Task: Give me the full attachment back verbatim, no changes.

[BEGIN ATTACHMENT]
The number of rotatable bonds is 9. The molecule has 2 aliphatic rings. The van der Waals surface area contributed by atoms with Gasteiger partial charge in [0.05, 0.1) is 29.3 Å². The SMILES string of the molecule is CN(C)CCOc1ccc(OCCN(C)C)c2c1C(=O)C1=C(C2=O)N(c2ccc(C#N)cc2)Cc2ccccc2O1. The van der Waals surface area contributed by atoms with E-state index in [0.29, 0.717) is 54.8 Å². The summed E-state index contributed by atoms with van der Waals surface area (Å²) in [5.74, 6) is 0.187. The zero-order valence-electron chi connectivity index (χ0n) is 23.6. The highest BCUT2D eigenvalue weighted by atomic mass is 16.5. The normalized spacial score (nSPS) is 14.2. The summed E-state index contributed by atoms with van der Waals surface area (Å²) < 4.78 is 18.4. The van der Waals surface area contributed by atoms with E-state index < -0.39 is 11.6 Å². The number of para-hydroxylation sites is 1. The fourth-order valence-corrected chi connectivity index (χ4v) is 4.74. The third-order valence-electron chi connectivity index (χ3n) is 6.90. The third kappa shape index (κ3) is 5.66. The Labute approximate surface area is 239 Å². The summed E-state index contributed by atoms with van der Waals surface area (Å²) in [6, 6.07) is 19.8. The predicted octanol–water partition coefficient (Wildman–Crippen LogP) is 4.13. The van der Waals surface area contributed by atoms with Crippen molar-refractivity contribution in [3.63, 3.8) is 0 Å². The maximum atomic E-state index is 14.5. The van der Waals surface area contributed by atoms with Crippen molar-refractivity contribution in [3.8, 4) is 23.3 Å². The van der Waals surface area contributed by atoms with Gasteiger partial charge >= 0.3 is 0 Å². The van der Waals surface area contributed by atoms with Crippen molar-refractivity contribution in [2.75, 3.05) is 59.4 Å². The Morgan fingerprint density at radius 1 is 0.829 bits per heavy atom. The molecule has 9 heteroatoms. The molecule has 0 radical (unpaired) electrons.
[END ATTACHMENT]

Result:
The number of rotatable bonds is 9. The molecule has 2 aliphatic rings. The van der Waals surface area contributed by atoms with Gasteiger partial charge in [0.05, 0.1) is 29.3 Å². The SMILES string of the molecule is CN(C)CCOc1ccc(OCCN(C)C)c2c1C(=O)C1=C(C2=O)N(c2ccc(C#N)cc2)Cc2ccccc2O1. The van der Waals surface area contributed by atoms with E-state index in [0.29, 0.717) is 54.8 Å². The summed E-state index contributed by atoms with van der Waals surface area (Å²) in [5.74, 6) is 0.187. The zero-order valence-electron chi connectivity index (χ0n) is 23.6. The highest BCUT2D eigenvalue weighted by atomic mass is 16.5. The normalized spacial score (nSPS) is 14.2. The summed E-state index contributed by atoms with van der Waals surface area (Å²) < 4.78 is 18.4. The van der Waals surface area contributed by atoms with E-state index < -0.39 is 11.6 Å². The number of para-hydroxylation sites is 1. The fourth-order valence-corrected chi connectivity index (χ4v) is 4.74. The third-order valence-electron chi connectivity index (χ3n) is 6.90. The third kappa shape index (κ3) is 5.66. The Labute approximate surface area is 239 Å². The summed E-state index contributed by atoms with van der Waals surface area (Å²) in [6, 6.07) is 19.8. The predicted octanol–water partition coefficient (Wildman–Crippen LogP) is 4.13. The van der Waals surface area contributed by atoms with Crippen molar-refractivity contribution in [3.63, 3.8) is 0 Å². The maximum atomic E-state index is 14.5. The van der Waals surface area contributed by atoms with Crippen molar-refractivity contribution in [3.8, 4) is 23.3 Å². The van der Waals surface area contributed by atoms with Gasteiger partial charge >= 0.3 is 0 Å². The van der Waals surface area contributed by atoms with Crippen molar-refractivity contribution in [2.75, 3.05) is 59.4 Å². The Morgan fingerprint density at radius 1 is 0.829 bits per heavy atom. The molecule has 9 heteroatoms. The molecule has 0 radical (unpaired) electrons.